Smartphones may soon be able to tell if you’re lying
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Our smartphones are already such a big part of our lives. We use them to talk, text, watch videos, send emails, browse the web, access social media, listen to the radio, check the news and more. What if we could use our smartphones to tell if someone is sad, mad or even lying?
An article in the Washington Post details a not-too-distant future with smartphone apps that can recognize facial cues and determine someone’s emotions or honesty.
Similarly, algorithms are now being developed that link thousands of facial cues with human emotions. Our brains do this naturally – we know without asking whether someone is happy or upset based only on their expressions. Law enforcement and poker players take this a step further, using facial cues to determine someone’s honesty. But with technology augmenting our brain’s natural behavior – possibly providing direct, measurable and verifiable input – we can produce measurable and verifiable data. As sensors move from our smartphones to activity trackers to smartwatches from Apple and Samsung, we are measuring more than ever and are not far off from continuously tracking our emotions.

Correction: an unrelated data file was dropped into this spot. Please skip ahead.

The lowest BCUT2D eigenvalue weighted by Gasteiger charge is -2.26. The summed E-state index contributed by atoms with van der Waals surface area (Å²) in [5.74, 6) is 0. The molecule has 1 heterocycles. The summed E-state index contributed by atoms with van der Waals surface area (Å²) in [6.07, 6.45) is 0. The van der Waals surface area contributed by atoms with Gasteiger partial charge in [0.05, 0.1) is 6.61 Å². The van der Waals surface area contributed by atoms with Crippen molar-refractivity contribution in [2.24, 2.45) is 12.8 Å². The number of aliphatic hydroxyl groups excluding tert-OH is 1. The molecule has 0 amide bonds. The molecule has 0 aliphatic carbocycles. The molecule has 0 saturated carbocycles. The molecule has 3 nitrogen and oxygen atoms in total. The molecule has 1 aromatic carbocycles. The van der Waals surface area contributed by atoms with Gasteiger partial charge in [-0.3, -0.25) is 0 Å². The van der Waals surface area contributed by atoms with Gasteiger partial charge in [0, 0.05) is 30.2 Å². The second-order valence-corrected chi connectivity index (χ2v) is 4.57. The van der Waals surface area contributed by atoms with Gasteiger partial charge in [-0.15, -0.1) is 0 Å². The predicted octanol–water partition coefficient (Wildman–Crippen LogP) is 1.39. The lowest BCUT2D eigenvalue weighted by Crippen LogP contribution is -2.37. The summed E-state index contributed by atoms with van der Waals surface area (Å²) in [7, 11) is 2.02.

Technology can do some amazing things, huh? The ability to recognize facial expressions could allow businesses to help better serve their customers.
For instance, facial recognition technology can allow people to get immediate and amazing customer service. If a restaurant or retailer can identify me before I walk in the door, it would be able to identify me as a returning customer, accessing my favorite dishes or products. I would be greeted like an old friend (whether I were, or not).
There are some downsides as well.
Those little white lies we all tell our friends and colleagues in order to not hurt their feelings — do we really want those exposed as lies? Will prevalent facial recognition technology change the way we act, dress and behave around others?
If it feels a little like “1984” you are not wrong. Like it or not, the wave of the future is coming.